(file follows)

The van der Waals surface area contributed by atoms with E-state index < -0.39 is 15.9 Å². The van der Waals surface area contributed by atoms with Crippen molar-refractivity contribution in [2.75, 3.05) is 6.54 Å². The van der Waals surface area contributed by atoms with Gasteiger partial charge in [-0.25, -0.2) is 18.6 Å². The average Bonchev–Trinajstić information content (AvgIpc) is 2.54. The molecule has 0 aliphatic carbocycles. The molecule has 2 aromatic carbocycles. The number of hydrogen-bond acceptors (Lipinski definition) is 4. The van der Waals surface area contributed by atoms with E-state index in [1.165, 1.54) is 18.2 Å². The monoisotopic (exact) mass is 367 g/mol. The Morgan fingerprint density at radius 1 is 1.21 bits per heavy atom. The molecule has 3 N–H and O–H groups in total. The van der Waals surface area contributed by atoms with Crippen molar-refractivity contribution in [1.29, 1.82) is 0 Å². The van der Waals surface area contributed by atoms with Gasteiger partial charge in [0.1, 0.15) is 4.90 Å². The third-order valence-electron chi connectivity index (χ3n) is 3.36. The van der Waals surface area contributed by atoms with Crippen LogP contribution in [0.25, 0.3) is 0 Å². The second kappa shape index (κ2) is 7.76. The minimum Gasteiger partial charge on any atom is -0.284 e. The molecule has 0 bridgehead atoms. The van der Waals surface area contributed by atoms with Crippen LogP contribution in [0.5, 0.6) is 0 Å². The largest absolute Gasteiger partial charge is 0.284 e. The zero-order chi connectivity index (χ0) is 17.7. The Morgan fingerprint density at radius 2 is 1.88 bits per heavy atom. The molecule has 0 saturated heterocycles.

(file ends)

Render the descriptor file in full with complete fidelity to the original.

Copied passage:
The van der Waals surface area contributed by atoms with E-state index < -0.39 is 15.9 Å². The van der Waals surface area contributed by atoms with Crippen molar-refractivity contribution in [2.75, 3.05) is 6.54 Å². The van der Waals surface area contributed by atoms with Gasteiger partial charge in [-0.25, -0.2) is 18.6 Å². The average Bonchev–Trinajstić information content (AvgIpc) is 2.54. The molecule has 0 aliphatic carbocycles. The molecule has 2 aromatic carbocycles. The number of hydrogen-bond acceptors (Lipinski definition) is 4. The van der Waals surface area contributed by atoms with E-state index in [1.165, 1.54) is 18.2 Å². The monoisotopic (exact) mass is 367 g/mol. The Morgan fingerprint density at radius 1 is 1.21 bits per heavy atom. The molecule has 3 N–H and O–H groups in total. The van der Waals surface area contributed by atoms with Crippen molar-refractivity contribution in [1.29, 1.82) is 0 Å². The van der Waals surface area contributed by atoms with Gasteiger partial charge in [0.1, 0.15) is 4.90 Å². The third-order valence-electron chi connectivity index (χ3n) is 3.36. The van der Waals surface area contributed by atoms with Crippen LogP contribution in [0.25, 0.3) is 0 Å². The second kappa shape index (κ2) is 7.76. The minimum Gasteiger partial charge on any atom is -0.284 e. The molecule has 0 bridgehead atoms. The van der Waals surface area contributed by atoms with Crippen LogP contribution in [0.5, 0.6) is 0 Å². The largest absolute Gasteiger partial charge is 0.284 e. The zero-order chi connectivity index (χ0) is 17.7. The Morgan fingerprint density at radius 2 is 1.88 bits per heavy atom. The molecule has 0 saturated heterocycles.